Suppliers have been granted permission to increase the rate of defaults on company bills to mitigate the impact of lockdowns and recover lost finances.
However, the UK watchdog also said that “this also increases the risk of systemic retailer failure, which would have a negative impact on consumers in the long term.
“In April last year, we vowed to provide additional regulatory protections if market-wide debt surpassed 2% of non-household turnover, which would suggest a recession-type scenario.”
In March this year, UK Water Retailer Trade Body Economic Insight commissioned an independent report warning of unpaid company water bills’ strain on suppliers.
UK Water Trade Retailer Body warns of financial strain
UKWRC said that customers were in danger of being left without suppliers without immediate intervention due to the increased risk of collapse.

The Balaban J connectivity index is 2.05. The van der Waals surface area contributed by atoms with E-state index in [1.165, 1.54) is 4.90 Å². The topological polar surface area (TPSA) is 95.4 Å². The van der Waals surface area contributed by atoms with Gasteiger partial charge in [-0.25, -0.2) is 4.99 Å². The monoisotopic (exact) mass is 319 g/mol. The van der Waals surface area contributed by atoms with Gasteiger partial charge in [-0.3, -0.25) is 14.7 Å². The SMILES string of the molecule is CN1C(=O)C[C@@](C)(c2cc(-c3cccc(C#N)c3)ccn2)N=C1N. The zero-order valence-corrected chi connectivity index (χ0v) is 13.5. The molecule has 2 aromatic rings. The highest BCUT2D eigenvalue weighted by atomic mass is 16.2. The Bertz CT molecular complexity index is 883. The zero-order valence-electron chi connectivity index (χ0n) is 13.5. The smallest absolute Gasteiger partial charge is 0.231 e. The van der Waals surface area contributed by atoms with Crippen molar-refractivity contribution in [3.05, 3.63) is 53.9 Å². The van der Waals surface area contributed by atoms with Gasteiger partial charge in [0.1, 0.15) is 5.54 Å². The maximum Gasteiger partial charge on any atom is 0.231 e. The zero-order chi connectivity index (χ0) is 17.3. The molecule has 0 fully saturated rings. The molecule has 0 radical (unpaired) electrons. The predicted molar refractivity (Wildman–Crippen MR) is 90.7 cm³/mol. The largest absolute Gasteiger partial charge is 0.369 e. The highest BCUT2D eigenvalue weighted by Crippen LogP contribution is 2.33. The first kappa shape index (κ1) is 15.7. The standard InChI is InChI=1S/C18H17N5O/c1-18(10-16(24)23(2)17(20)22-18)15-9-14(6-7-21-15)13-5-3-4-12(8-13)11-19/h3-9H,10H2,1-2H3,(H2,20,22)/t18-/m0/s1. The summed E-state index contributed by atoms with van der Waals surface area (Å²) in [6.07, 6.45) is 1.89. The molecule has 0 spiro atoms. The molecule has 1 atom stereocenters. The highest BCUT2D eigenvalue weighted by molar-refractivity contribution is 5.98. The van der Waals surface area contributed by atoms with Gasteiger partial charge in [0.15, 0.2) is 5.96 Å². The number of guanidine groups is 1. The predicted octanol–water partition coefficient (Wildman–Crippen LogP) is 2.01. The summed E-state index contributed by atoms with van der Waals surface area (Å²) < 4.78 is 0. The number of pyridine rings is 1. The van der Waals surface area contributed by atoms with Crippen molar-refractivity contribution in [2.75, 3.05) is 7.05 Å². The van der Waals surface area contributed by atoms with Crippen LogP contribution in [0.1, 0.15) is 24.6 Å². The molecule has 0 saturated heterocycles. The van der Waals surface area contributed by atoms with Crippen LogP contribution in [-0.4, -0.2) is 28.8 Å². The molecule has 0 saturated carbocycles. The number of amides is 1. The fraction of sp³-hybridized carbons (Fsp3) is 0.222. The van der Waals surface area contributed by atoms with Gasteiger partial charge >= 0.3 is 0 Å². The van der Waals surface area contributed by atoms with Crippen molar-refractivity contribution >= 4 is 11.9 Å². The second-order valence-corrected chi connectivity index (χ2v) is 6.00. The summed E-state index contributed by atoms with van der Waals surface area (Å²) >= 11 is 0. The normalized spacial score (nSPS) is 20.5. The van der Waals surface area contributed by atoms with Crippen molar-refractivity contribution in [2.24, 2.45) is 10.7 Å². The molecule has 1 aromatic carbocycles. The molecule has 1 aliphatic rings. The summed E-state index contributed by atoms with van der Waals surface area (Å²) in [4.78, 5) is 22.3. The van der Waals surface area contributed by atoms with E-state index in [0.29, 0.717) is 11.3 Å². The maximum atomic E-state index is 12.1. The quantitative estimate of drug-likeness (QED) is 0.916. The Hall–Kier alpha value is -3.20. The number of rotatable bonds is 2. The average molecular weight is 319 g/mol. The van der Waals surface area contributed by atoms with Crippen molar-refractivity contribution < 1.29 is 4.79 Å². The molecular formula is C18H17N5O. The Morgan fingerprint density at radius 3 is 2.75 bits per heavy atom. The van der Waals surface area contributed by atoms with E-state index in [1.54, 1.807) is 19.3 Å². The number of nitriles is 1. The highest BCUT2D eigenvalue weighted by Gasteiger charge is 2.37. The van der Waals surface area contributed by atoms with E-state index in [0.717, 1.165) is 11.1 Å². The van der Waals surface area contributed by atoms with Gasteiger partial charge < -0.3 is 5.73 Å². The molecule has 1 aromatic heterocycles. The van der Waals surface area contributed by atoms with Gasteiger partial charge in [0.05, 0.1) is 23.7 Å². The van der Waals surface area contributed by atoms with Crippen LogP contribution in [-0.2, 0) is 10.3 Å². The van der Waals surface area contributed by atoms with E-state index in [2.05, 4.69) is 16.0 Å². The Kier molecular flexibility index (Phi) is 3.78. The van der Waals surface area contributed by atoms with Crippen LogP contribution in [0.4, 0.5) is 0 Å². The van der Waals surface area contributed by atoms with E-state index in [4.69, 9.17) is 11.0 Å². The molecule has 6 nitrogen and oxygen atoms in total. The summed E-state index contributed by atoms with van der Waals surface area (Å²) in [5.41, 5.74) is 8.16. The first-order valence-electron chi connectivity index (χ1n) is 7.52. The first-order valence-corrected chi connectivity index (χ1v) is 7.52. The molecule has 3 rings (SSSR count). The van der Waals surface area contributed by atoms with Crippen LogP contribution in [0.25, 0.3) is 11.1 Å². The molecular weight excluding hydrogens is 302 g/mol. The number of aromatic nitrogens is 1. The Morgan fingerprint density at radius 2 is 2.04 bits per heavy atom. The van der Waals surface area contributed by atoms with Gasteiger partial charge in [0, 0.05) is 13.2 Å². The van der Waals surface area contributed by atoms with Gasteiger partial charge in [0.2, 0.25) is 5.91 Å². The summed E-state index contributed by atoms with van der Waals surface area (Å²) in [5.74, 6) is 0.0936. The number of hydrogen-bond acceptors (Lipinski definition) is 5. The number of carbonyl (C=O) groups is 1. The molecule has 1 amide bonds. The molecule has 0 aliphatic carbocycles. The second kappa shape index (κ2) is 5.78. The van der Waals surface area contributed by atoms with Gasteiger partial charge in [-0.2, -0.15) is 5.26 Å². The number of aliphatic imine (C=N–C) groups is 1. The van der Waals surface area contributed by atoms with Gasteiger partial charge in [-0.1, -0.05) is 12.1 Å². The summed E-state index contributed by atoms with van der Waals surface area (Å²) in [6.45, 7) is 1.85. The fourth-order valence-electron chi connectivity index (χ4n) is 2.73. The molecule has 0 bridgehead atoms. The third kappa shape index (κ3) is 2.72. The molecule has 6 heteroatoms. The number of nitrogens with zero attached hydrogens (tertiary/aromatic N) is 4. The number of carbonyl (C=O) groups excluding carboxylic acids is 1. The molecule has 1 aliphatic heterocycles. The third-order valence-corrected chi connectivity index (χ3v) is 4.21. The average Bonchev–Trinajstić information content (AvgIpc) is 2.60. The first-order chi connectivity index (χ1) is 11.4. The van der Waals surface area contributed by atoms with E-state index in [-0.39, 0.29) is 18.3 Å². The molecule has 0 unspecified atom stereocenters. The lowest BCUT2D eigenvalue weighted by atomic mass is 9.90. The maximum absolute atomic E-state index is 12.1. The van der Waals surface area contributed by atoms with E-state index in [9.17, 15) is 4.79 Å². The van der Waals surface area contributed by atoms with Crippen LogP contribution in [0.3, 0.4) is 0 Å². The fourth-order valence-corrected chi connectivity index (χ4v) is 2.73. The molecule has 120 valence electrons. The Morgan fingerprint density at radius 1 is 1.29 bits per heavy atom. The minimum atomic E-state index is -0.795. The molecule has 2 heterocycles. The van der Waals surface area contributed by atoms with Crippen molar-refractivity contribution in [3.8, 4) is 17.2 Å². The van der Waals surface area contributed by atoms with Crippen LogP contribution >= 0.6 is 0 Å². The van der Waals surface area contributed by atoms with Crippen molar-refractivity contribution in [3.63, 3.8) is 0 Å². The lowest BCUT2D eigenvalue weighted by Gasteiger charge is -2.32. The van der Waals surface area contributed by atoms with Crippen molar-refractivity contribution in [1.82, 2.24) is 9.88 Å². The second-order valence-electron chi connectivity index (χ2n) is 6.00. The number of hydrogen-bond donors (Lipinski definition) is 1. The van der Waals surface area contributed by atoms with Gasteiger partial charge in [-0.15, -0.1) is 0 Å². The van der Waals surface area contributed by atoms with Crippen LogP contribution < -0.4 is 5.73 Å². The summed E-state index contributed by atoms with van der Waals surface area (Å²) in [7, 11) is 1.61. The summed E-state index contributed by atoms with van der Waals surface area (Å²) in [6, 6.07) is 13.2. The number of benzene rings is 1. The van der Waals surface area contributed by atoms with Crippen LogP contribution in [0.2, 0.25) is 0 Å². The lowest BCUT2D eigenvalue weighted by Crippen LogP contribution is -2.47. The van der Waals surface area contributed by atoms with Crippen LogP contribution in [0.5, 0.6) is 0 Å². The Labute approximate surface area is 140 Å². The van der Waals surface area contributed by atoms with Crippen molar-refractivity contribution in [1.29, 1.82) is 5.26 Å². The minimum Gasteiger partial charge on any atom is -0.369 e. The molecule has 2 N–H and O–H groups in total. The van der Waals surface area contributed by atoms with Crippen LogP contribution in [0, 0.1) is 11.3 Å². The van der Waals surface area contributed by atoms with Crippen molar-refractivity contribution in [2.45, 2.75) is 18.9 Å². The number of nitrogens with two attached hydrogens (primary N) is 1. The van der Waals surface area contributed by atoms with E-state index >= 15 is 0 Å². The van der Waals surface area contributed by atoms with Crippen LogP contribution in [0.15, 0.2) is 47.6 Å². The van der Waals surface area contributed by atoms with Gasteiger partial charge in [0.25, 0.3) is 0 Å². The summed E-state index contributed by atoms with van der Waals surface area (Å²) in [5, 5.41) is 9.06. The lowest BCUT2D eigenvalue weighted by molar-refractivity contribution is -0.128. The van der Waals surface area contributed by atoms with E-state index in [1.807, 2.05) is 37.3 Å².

The economics consultancy revealed that costs beleaguer firms providing services for the smallest customers in the market. For example, it costs water suppliers more than 50% of what they are allowed to charge to this group of customers, which accounts for 70% of the total market.
To make up for the losses, larger firms such as pubs and restaurants face increased costs. In one case, a charity shop was made to pay approximately £16,000 a year due to having no meter, which is the landlord’s responsibility. On the other hand, an amusement arcade on the same road was charged £750 a year due to having a meter.